With Chinese banks dominating BRI-related financing in central and eastern Europe, the opportunities for involvement by western European and global players have so far been few and far between. Nevertheless, Deutsche Bank, for whom Daniel Qian is head of structured export finance, China, managed to demonstrate again over the last 12 months that there are openings for lenders with regional and sectoral expertise.
These include the provision of a $225 million Sinosure facility to Development Bank of Kazakhstan (DBK) to finance the modernization and expansion of the Shymkent refinery, in which the German bank has a leading role.
Located in southern Kazakhstan, the refinery was built in 1985. It is owned by PetroKazakhstanOil Products (PKOP), a joint venture between KazMunaiGaz and China National Petroleum Corporation, which is itself a cornerstone of Kazakh-Chinese cooperation in the context of BRI.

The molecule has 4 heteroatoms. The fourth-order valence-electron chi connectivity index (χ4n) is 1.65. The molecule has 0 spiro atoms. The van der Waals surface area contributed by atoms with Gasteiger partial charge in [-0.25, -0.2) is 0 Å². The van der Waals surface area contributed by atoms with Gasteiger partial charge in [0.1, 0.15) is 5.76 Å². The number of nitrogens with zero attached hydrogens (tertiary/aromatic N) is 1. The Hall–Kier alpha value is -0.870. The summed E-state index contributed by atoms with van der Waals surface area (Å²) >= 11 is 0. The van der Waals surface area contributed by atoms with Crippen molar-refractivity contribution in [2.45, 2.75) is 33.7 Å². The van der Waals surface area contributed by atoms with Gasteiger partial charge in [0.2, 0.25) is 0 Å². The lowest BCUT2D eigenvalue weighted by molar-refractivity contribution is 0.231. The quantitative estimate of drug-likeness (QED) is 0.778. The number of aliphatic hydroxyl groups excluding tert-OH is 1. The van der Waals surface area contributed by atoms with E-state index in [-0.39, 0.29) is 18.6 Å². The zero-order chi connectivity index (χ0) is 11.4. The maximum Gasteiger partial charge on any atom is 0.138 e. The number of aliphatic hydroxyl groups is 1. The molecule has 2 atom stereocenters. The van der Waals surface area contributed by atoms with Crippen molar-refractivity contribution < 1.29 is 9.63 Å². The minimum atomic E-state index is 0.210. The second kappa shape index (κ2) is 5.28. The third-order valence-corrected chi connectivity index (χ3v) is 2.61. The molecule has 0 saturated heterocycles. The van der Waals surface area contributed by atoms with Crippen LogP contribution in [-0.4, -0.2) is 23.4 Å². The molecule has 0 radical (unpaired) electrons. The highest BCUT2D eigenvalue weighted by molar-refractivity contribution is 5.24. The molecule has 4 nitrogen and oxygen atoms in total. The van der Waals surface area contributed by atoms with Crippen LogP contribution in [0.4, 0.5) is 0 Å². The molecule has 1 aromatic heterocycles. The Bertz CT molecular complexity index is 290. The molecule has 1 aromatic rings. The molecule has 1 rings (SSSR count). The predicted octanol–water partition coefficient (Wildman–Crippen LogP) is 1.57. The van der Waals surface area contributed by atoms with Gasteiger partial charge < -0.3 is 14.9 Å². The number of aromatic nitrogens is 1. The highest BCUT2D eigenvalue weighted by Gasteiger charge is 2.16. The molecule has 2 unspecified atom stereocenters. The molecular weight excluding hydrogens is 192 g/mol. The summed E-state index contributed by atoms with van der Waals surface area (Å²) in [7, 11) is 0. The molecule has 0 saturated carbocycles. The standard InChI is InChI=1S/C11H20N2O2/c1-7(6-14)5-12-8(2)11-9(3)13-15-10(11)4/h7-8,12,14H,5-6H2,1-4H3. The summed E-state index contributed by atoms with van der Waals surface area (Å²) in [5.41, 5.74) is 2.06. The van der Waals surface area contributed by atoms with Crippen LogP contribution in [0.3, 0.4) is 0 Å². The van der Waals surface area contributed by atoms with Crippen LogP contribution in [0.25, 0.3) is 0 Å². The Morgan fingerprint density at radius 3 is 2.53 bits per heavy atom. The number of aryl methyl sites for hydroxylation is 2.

The total cost of the upgrade works amounts to $1.9 billion, of which DBK is providing $932 million. The first draw-down on the Sinosure facility was in February.
The project is part of a broader refinery upgrade programme aimed at improving the standard of gasoline and diesel produced in Kazakhstan, which is being promoted by state development institutions including DBK as part of a drive to promote the long-term development of the national economy.
Deutsche was also a leading participant in the $2.5 billion financing for Turkey’s 1915 Çanakkale Bridge and Highway project, which will fund the construction of a suspension bridge over the Dardanelles Strait.
Çanakkale Otoyol, the consortium managing the development, announced in March that it had secured the funding on a 15-year basis with a five-year grace period.
The 1915 Çanakkale Bridge and Highway project will provide another key link in the middle corridor of the Belt and Road, which runs from China through the Caucasus to Turkey and includes the new railway linking Baku in Azerbaijan to Kars in eastern Turkey, via Tbilisi in Georgia.